Comanche language to be saved at Texas Tech
Condensed by Native Village

Texas: Jeff Williams is Department Chairman at Texas Tech University. He has a difficult task: collecting remnants of the nearly-extinct Comanche language, then creating college coursework to teach it.

The project is called Numu Tekwapu,.

Williams, tribal members, and researchers from Comanche Nation College will record the language, then develop a method to teach it at CNC.

“The Comanche language is nearly dead,” Williams said. “Of the 13,000 people on the tribe’s enrollment, we had, at last estimate, 20 - 25 speakers. Kids aren’t learning it anymore. Speakers are much, much older. It’s in a really bad way. Part of my task is to create a digital archive of what we know of Comanche, the other is to use technology and devise a way to teach college students the language.”

Numu Tekwapu  project director is Todd McDaniels from the linguistics department at Comanche Nation.
“We’re basically starting at square one,” McDaniels said. “The purpose of the current project is to help develop Comanche speaking skills in students. Everything is ‘sit down and crack your knuckles’ type of work. We will need to work hard to develop interest, enthusiasm and goodwill within the Comanche community, most especially with native Comanche speakers.”

Comanche is a complex offshoot of the Shoshoni language. This came about after the tribe split and moved south.

The Comanche language is a branch of the Uto-Aztecan languages. It was passed on orally and didn’t have a writing system until 1994.

There are 6,000 – 7,000 languages in the world. The Comanche language is very rare because it has “voiceless vowels.”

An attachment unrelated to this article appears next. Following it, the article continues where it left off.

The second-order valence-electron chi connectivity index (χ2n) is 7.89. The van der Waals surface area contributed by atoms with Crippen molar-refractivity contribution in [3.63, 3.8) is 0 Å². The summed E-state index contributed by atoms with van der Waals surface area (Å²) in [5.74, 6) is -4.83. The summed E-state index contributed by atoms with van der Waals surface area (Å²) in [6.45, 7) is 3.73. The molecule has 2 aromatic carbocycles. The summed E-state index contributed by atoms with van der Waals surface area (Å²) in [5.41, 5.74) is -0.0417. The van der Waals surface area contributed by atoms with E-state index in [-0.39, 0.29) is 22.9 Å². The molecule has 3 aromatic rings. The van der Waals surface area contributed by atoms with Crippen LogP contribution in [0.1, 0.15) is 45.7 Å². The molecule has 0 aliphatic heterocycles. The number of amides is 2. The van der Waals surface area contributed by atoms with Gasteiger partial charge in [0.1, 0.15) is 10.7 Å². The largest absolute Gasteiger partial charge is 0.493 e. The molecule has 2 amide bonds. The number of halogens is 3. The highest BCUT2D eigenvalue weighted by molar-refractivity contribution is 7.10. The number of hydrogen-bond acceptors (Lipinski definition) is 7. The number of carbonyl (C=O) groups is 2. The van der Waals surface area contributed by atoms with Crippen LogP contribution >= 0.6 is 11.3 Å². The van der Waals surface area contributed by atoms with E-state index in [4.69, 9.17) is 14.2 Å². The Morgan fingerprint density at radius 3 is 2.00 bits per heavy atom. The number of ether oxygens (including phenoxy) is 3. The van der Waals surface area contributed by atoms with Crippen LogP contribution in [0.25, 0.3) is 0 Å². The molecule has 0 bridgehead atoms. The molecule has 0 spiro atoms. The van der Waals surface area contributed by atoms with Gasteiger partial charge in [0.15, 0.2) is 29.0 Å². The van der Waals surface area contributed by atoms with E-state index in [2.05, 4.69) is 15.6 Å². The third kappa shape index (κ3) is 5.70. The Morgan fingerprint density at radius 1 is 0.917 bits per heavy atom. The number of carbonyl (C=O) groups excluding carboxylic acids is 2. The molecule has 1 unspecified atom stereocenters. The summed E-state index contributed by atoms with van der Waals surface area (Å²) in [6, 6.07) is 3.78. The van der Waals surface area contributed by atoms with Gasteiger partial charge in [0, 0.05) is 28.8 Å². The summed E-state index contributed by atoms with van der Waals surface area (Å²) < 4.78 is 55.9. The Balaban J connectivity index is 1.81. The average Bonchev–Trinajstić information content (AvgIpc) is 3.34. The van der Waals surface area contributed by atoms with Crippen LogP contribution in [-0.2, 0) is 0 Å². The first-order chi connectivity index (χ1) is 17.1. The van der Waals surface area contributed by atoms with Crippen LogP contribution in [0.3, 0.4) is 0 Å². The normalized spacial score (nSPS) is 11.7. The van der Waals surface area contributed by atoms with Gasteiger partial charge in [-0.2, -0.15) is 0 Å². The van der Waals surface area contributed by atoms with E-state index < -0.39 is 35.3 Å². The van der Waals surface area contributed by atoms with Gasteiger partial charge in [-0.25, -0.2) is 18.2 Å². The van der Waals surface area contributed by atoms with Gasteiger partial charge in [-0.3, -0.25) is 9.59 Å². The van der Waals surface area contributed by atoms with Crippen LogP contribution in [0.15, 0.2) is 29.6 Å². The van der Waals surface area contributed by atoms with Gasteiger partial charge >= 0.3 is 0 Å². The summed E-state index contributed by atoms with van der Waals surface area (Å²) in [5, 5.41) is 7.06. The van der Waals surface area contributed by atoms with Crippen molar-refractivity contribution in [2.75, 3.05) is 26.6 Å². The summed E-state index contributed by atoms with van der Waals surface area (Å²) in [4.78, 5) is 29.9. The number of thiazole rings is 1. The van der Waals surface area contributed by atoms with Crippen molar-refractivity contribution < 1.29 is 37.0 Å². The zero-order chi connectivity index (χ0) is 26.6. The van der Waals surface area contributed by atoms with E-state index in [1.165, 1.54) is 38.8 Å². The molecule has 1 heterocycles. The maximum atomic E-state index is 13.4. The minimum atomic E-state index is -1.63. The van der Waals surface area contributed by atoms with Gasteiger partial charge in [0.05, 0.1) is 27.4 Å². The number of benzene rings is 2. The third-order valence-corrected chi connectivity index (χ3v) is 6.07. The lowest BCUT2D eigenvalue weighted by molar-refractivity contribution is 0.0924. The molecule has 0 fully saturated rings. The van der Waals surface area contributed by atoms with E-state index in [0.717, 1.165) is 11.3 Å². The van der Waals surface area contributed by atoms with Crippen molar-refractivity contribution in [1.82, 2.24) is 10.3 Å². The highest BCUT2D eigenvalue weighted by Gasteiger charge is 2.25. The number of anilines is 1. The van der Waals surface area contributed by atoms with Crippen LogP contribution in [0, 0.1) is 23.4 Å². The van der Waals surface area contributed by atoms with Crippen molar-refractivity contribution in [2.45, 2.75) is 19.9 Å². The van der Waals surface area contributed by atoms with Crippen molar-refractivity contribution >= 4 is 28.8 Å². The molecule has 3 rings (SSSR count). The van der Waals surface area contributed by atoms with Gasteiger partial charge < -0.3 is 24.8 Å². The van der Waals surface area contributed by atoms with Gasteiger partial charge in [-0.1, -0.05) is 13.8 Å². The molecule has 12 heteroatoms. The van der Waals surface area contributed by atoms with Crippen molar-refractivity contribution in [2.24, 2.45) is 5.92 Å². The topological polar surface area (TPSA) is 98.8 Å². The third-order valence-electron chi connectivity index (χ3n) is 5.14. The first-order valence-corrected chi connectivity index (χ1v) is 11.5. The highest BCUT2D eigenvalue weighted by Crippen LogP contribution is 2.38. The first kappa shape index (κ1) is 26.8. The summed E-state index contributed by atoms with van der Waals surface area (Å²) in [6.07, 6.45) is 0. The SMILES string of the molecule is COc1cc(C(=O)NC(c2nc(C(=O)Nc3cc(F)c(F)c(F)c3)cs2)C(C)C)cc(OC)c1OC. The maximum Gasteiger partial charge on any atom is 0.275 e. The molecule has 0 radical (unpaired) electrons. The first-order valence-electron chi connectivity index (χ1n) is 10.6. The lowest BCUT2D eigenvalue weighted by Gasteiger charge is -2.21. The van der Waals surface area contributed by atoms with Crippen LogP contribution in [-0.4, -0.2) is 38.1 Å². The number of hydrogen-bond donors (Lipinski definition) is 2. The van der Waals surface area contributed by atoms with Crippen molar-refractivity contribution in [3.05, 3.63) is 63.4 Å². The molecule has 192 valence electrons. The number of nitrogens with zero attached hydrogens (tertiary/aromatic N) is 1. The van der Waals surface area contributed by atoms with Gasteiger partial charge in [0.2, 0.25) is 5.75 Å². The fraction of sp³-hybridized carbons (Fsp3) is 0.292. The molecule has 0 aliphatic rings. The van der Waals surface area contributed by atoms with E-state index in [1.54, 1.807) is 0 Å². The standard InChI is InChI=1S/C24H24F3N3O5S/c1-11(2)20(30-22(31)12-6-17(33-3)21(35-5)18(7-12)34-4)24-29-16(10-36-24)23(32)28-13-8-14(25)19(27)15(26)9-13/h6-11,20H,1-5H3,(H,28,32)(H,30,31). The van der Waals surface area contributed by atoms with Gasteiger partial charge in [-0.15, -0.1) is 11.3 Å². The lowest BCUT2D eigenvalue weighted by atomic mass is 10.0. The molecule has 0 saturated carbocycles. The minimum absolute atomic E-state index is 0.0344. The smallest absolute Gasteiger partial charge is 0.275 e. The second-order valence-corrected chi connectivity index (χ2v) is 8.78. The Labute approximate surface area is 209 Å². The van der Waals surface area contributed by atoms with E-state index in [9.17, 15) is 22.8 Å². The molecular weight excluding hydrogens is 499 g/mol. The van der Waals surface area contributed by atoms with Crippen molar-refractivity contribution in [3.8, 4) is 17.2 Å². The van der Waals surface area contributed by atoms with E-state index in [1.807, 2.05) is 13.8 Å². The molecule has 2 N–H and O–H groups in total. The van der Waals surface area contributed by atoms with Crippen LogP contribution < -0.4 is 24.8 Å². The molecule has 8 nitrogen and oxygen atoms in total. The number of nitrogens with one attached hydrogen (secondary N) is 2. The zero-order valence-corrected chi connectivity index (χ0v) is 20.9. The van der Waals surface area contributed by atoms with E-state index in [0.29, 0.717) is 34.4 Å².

Voiceless vowels are almost inaudible when spoken.

Voiceless vowels are written  by underlining.


The language loss began when the Comanche lost their Oklahoma Indian Territory lands in the early 1900s. They remained in Indian Territory, but were moved to allotments that mixed Anglos and other non-Indians.

Comanche children were then sent to residential boarding schools and forced to assimilate into white culture.

The cultural loss and trauma created a “lost generation” that blocked the flow of the tribe’s culture and language.

Williams doesn't know how much Comanche has disappeared. He compares it to New Mexico’s Zuni language. While Zuni is still spoken and is being preserved, it has lost many formal speaking patterns. 

“If we look at the Zuni language, it’s estimated that it had about seven different speech levels,” he said. “The first level was the most informal and the seventh was the highest, most formal and sacred way to speak.

"The top four or five levels of speech are completely lost. Most people only speak in the lowest registers ... It would not signal honor or respect for elders or those who possessed specialized knowledge or skills."

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